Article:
It was his second month in this new job and Joe already knew it was going to be hell. They say to give it three months (whoever ‘they’ are, he wasn’t quite sure), before deciding to jump ship and hand in the towel.
But in this place, everyone had their friends made and lunchtime in the cafeteria was full of the usual cliques. The ‘body pumpers/gym junkies’, ‘the wannabe housewives’ who can’t afford not to work, the ‘victorious vegans’ who have rebelled against society and have managed to make the life changing, successful decision to cut out most tasty foods from their diets – horray for them. Then there was the group Joe should fit into – the ‘five fatties’ group. Always the closest to the food serving counter stalls. As if the other groups subconsciously sit further away from the benches closest to the hot food, knowing the ‘five fatties’ will be up again for seconds, better make room. Everyone in this company was assigned to a group and no matter where Joe sits, he won’t belong to any group but the ‘five fatties’ group.
It’s sinful really that people judge others by looks and preconceived conceptions that aren’t always right. If they had taken the time to get to know Joe, they’d know he doesn’t belong in the fatty group as he’s actually a loser. He may still be overweight but he’s lost 4 stone, and counting, in the past year. Surely this should place him in the winners group, the achievers group, the group of success stories, the determined weight losers co-operative? But no, it’s always the same. People judge and they always will. Joe does it as well, so why should he complain?
It’s not as if Government officials can roll out a new ‘How not to make judgements’ programme in all preschools across the country. It’s just not possible, we’re human after all. We’re not dogs, dogs don’t judge, they love unconditionally. Maybe dogs should be teaching humans about the gene that we humans missed out on?
Joe’s inner turmoil spiked one January afternoon after lunch when Mary, his wannabe housewife line manager, asked Joe to come into her office. The newspaper that the company produce every month want to do a feature article on obesity. They want Joe to star in the article.
“And why me Mary?” Joe asks out of sheer frustration.
“Well. . . we thought you might be interested in getting more publicity for your sports feature?” Mary replies innocently.
“My sports feature has nothing to do with obesity. My target audience are into sport – not obesity. Since we’re stereotyping here, my target audience are all fit, athletic readers. Would that not be right Mary?” Joe snaps.
“I’m sorry Joe, maybe this was a bad idea. I’ll ask someone else.”
“You do that Mary. But don’t let be anyone else from the ‘five fatties’ group. We know that’s what you call us,” Joe replied as he turned towards the door of the office and made to leave. “Oh and by the way Mary, if you had gotten to know me over the last month, you’d know that I’ve lost four stone in the past twelve months. Now THAT, I would have discussed,” Joe says angrily as he pushes down on the door handle and storms out of the office.
The next day when Joe enters the cafeteria at the normal time of quarter to one, he notices the tables and chairs have all been reorganised into a large circle in the middle of the floor. There’s a few other people in the cafeteria but not many as people only leave their office desks on the dot of one. Joe always likes peace and quiet when he is eating.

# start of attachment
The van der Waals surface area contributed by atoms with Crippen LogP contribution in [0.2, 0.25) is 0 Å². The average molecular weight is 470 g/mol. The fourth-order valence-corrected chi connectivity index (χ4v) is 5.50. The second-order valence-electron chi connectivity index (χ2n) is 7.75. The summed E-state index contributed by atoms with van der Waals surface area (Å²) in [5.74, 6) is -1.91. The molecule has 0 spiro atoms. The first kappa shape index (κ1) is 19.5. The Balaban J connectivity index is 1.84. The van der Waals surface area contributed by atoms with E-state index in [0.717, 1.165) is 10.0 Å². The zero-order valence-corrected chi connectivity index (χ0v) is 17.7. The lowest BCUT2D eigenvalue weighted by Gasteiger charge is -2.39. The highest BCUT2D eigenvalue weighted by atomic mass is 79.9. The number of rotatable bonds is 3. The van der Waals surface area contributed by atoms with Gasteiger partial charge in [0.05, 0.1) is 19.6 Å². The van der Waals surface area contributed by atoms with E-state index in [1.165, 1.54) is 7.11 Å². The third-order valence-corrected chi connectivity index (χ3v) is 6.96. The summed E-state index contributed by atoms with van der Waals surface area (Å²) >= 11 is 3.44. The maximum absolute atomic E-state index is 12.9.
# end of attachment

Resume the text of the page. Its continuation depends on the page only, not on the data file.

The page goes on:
He gets his usual ham salad as he’s still determined on losing more weight, and turns to sit in his usual seat . . . only it’s gone. Joe scratches his head and begins to panic – where can he sit? Obviously there was some sort of meeting here this morning and they haven’t moved the chairs back yet.
“You’ve seen our new cafeteria layout Joe. What do you think?” asks Mary from behind him.
“Do you need a hand moving it back Mary? Everyone upstairs will go nuts when they come down and see their seats have all been rearranged.”
“That’s the whole point Joe,” Mary remarks as she places her tray on the table in front of the seat she’s randomly selected. “After our encounter yesterday, I asked the caretakers to move all the chairs and tables into this large circle. Maybe this way, we’ll all get to know more about our work colleagues and the real person that lies within each one of us. Will you take a seat beside me Joe?” Mary asks as she gestures towards the seat beside her.
After what feels like a long pause, Joe sits down beside her, slightly reluctant. “I hope you don’t think I was complaining. I actually like my work here. Even if I don’t feel comfortable at lunchtime,” Joe says honestly.
“Well that’s about to change Joe. You were right with what you said. We all had our own places in this cafeteria, our own friends. We should all be friends, we’re work colleagues. Anyone should be allowed sit wherever they want.”
At 13:00 the cafeteria began to fill up. To Joe’s surprise the rest of the workforce marvelled at the idea of the new seating arrangement. Everyone made a concerted effort to sit next to a person they didn’t know and learn something about that person. The lunch hour was such a success that for one day only, lunchtime was extended by one hour! Joe was very grateful and he earned himself employee of the month for January.
What society believes to be the ‘norm’, whether judging people or otherwise, isn’t always the case. Joe learned that Mary used to weigh nineteen stone and Mary learned that Joe used to be a stay at home dad until he ran off with a supermodel and divorced his wife. Society would never have guessed that!